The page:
Once you've identified what your major purchase or project should accomplish for you and fleshed out your requirements for the project, the next step is to evaluate the costs. In doing so, you'll also be making more decisions about what features you absolutely need, and which you can live without, in view of their respective price tags.
For example, if you're thinking of buying an office building, you'd need to talk to real estate brokers or agents about the types of properties available, their features, and their price range. If it turns out that the type of building you want is far beyond your borrowing ability, you may have to set your sights lower by choosing one with less square footage, or in a less desirable location.
If you are thinking of buying a piece of industrial equipment, you'll need to talk to suppliers or agents to see what's available to fill the needs of your production system, and to do some comparison shopping. You may find that you'll need customized equipment that costs more. Or, you may find that you can live with standard, used equipment that costs significantly less.
Salespeople can be invaluable sources of information. Just remember that, at this point, you're not buying — just collecting data. Salespeople are particularly adept at selling you on the features of whatever product they happen to be pushing that month. You can't rely on them to say that you might be able to meet your goals with an older model, or with some modifications to your existing equipment.
Identify all procurement alternatives. As you scope out the costs of the project, don't forget that there are many ways to skin a cat. Depending on the type of project, you may have the choice of buying, leasing, or constructing some or all of the item yourself. You may decide to pay cash or to finance the project. If you will be financing the item, a variety of lending alternatives may be available. At this point, it would be wise to consider the costs under all reasonable alternatives. You might wind up with several sets of figures, showing the total costs under a number of different scenarios.
If the project involves construction, either by your employees or through outside contractors, the ultimate cost will be more difficult to determine. Many contractors and suppliers will give bids that are estimates on your project, but not guarantees of the final price. The contractors will want to pass any unexpected material or labor costs on to you. Unfortunately, it's much more likely that the ultimate cost will be higher than the bid, rather than lower. To be on the safe side, many business owners mentally tack on an extra 10 percent or more to every bid they receive. Be sure that you've thoroughly explained your needs to the contractor(s) — you don't want that extra 10 percent to turn into 20 percent because you didn't fully describe all the work you wanted done.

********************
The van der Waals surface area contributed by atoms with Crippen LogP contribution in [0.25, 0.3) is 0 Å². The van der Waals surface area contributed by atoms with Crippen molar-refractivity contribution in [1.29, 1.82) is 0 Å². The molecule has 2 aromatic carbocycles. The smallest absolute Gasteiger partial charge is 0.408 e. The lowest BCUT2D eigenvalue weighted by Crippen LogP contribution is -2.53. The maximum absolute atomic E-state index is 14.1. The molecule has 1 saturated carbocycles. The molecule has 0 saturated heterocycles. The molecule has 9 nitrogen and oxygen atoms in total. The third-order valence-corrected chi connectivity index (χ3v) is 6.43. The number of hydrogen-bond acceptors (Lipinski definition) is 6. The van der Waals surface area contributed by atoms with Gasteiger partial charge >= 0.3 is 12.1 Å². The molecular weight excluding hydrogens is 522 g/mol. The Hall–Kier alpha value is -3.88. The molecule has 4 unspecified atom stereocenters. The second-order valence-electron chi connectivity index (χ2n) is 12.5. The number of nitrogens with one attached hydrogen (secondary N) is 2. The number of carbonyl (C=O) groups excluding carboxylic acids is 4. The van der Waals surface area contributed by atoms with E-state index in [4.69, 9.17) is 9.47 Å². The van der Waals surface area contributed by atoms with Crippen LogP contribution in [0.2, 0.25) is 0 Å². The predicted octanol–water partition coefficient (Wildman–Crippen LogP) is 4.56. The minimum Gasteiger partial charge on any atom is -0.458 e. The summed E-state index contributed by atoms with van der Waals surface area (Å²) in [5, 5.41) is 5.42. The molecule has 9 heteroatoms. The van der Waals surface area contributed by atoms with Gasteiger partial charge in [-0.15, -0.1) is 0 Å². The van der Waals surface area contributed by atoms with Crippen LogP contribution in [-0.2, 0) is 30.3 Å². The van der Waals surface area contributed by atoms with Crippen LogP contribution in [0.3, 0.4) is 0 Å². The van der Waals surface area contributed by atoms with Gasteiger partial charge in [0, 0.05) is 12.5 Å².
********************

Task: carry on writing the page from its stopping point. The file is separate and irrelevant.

Identify hidden costs. Along with the cost of the project itself, don't forget to include costs like installation, training sessions, maintenance and repairs, insurance, utilities, supplies, taxes, payroll and benefits costs for new employees needed to operate the equipment, or any other incidental costs that relate to acquiring or maintaining your particular project. Consider also the time your employees will devote to the project instead of their regular work (and make sure the regular workload is covered).
Also consider the nonfinancial aspects of the project — like the time you'll need to devote to gathering bids, supervising installation, and managing the project once it goes on-line. Depending on what you're doing, this time may be negligible, or it may be so great that your attention will be fully occupied and the rest of your business may languish for a while.
Consider, too, your own strengths and weaknesses. For instance, if the
project you're considering is an expansion from one store to two, you'll
probably have to delegate more decisions to managers instead of handling all the
details yourself. For some business owners, this is a plus; for others, a great
frustration. Branching out into different lines of business is often problematic
if you lack familiarity with the market or day-to-day operations in the new
area, but such experience can be "acquired" by hiring or consulting
with the right people beforehand.